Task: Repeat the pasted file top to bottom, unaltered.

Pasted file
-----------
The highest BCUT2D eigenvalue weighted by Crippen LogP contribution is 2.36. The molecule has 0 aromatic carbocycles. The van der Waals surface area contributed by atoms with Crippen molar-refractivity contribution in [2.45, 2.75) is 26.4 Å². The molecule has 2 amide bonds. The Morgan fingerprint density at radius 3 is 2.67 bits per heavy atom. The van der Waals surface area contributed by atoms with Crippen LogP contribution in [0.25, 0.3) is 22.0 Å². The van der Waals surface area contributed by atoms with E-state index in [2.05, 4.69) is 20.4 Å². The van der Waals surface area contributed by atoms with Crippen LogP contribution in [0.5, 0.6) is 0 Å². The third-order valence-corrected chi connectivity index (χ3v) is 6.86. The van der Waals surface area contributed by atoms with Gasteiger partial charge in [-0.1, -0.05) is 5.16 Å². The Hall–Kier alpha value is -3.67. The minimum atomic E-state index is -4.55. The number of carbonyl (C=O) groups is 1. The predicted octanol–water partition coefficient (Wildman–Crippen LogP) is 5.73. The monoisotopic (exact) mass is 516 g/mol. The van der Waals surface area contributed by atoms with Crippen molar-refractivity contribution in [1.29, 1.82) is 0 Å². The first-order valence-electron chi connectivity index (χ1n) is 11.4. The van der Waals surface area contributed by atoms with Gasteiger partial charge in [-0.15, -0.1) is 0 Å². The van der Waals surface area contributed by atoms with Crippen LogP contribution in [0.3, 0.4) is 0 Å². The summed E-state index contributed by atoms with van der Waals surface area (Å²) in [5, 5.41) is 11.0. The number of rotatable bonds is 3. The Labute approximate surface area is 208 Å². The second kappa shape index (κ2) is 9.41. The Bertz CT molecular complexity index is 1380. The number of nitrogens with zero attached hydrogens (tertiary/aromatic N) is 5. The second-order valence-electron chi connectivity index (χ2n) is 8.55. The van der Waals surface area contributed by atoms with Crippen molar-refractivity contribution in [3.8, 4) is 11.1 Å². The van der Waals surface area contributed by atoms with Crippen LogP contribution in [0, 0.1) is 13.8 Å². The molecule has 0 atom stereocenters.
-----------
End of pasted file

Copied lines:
The highest BCUT2D eigenvalue weighted by Crippen LogP contribution is 2.36. The molecule has 0 aromatic carbocycles. The van der Waals surface area contributed by atoms with Crippen molar-refractivity contribution in [2.45, 2.75) is 26.4 Å². The molecule has 2 amide bonds. The Morgan fingerprint density at radius 3 is 2.67 bits per heavy atom. The van der Waals surface area contributed by atoms with Crippen LogP contribution in [0.25, 0.3) is 22.0 Å². The van der Waals surface area contributed by atoms with E-state index in [2.05, 4.69) is 20.4 Å². The van der Waals surface area contributed by atoms with Crippen LogP contribution in [0.5, 0.6) is 0 Å². The third-order valence-corrected chi connectivity index (χ3v) is 6.86. The van der Waals surface area contributed by atoms with Gasteiger partial charge in [-0.1, -0.05) is 5.16 Å². The Hall–Kier alpha value is -3.67. The minimum atomic E-state index is -4.55. The number of carbonyl (C=O) groups is 1. The predicted octanol–water partition coefficient (Wildman–Crippen LogP) is 5.73. The monoisotopic (exact) mass is 516 g/mol. The van der Waals surface area contributed by atoms with Crippen molar-refractivity contribution in [1.29, 1.82) is 0 Å². The first-order valence-electron chi connectivity index (χ1n) is 11.4. The van der Waals surface area contributed by atoms with Gasteiger partial charge in [-0.15, -0.1) is 0 Å². The van der Waals surface area contributed by atoms with Crippen LogP contribution in [0.3, 0.4) is 0 Å². The summed E-state index contributed by atoms with van der Waals surface area (Å²) in [5, 5.41) is 11.0. The number of rotatable bonds is 3. The Labute approximate surface area is 208 Å². The second kappa shape index (κ2) is 9.41. The Bertz CT molecular complexity index is 1380. The number of nitrogens with zero attached hydrogens (tertiary/aromatic N) is 5. The second-order valence-electron chi connectivity index (χ2n) is 8.55. The van der Waals surface area contributed by atoms with Crippen molar-refractivity contribution in [3.8, 4) is 11.1 Å². The van der Waals surface area contributed by atoms with Crippen LogP contribution in [0, 0.1) is 13.8 Å². The molecule has 0 atom stereocenters.